Friday, October 08, 2010

Scottsboro Boys is a Storytelling Triumph.

Why, it's just a hat and cane show, isn't it? The kind that is usually built on corny jokes and silly routines? Isn't rock supposed to be more honest than Vaudeville?

The front of house is very old fashioned.
The colored lights are a great touch.
Thrilling, exhilarating, scary, uncomfortable, innovative, with not a wasted moment on stage, Scottsboro Boys is the kind of incisive and uncomfortable storytelling that leaves all the "entertainments" that have been passing for musicals behind in the dust.

This is how you tell a story.

Toward the end, there's a costume change that I read as a big F-U to the society that pretends to care about justice, but who is really just wanting another diversion until the next one comes along.

Kander and Ebb have never shied away from exposing hypocrisy and shame in our culture, and they don't shy away here.

The Lyceum is one of the oldest theaters on Broadway.
Built in 1903.

Classic style posters.

Jim Brochu ("Zero Hour," "Roar of the Greasepaint")
 You also won't see better performances, nor hear better singing. What a cast!! It's hard to know who to single out, because each performer has his moment to shine -- and just the SOUND of those voices when they harmonize sent shivers all up and down my spine, especially in songs like "Commencing in Chattanooga" where the simple pile of chairs has now been assembled into a train. The joy in their voices as these nine men, who had never met before, were feeling free, and on the road to a better life.

(They were wrongly accused of gang rape by two white women, who didn't want to go to jail for freeloading the train ride.)

Particularly bone-chilling is a hymn to Alabama, sung in the jail cell, that lays waste to every plantation song ever written. You really don't know whether to applaud or not, and that's not because of any fault of the staging. But, the whole story is just so tragic. And yet, here we laughing at it!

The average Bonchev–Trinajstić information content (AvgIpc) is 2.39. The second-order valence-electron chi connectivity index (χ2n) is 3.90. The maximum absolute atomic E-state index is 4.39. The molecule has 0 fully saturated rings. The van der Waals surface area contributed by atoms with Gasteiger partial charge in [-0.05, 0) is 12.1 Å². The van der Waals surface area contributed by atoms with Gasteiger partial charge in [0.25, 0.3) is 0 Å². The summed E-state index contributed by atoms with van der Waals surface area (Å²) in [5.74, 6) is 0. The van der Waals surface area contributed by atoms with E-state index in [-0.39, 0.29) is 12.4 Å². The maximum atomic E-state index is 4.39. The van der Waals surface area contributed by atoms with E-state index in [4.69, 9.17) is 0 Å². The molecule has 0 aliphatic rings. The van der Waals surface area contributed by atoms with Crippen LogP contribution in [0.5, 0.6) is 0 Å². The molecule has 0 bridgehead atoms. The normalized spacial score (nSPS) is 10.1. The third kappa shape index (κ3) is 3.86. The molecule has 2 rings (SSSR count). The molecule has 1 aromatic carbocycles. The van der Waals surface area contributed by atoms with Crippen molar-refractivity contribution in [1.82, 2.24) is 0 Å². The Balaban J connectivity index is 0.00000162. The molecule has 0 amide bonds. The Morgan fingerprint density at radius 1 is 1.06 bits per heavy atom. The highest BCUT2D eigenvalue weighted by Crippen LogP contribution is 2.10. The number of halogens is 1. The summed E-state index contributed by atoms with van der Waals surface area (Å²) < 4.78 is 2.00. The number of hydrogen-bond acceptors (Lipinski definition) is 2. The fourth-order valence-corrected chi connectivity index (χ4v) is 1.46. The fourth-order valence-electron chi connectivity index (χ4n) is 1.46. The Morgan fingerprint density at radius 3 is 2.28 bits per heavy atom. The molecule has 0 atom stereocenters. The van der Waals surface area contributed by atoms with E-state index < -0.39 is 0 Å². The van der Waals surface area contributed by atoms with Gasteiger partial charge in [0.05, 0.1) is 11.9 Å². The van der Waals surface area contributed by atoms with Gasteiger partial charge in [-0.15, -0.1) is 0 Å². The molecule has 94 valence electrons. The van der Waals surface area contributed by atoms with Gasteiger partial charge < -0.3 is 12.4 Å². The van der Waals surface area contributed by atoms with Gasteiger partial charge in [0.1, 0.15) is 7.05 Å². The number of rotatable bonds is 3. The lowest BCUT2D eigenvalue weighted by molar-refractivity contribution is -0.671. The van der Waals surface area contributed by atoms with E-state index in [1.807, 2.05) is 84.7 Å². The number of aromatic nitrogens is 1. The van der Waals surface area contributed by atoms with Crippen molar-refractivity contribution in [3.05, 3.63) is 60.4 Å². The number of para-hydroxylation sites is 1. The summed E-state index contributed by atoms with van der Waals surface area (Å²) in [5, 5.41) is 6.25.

Two trial scenes bristle with sharp-edged sarcasm and anger. All of it in ragtime!

This is not a happy minstrel show. This is bone-rattling, nerve-twisting reality that smiles at you while twisting the knife in your gut. And they manage to do it over and over again, all through the piece, until you're left shattered.

Every song has a steely surprise and every scene subverts its show biz trappings. A hat and cane show, dancing and singing with leather electric chair hoods over their heads. It's the kind of thing you imagine Sondheim doing in that you get no quarter (though, of course, Kander and Ebb have been doing this almost from the beginning.)  No chance to just be entertained.

Neither does it merely skewer the easy target country rednecks who ruined these "boys" -- one was 12 -- lives, but also a liberal establishment where the fight for justice for them was little more than the fashionable and tabloid thing to do, forgotten as easily as last year's runway offerings in Paris.

I'm going to be thinking about this show for a very long time. It seems to be about the Scottsboro Boys. But, really, it's about us and what we are, and, maybe what we always have been.

The question is whether we have the courage to look into that musical mirror.

Hat and cane, indeed.

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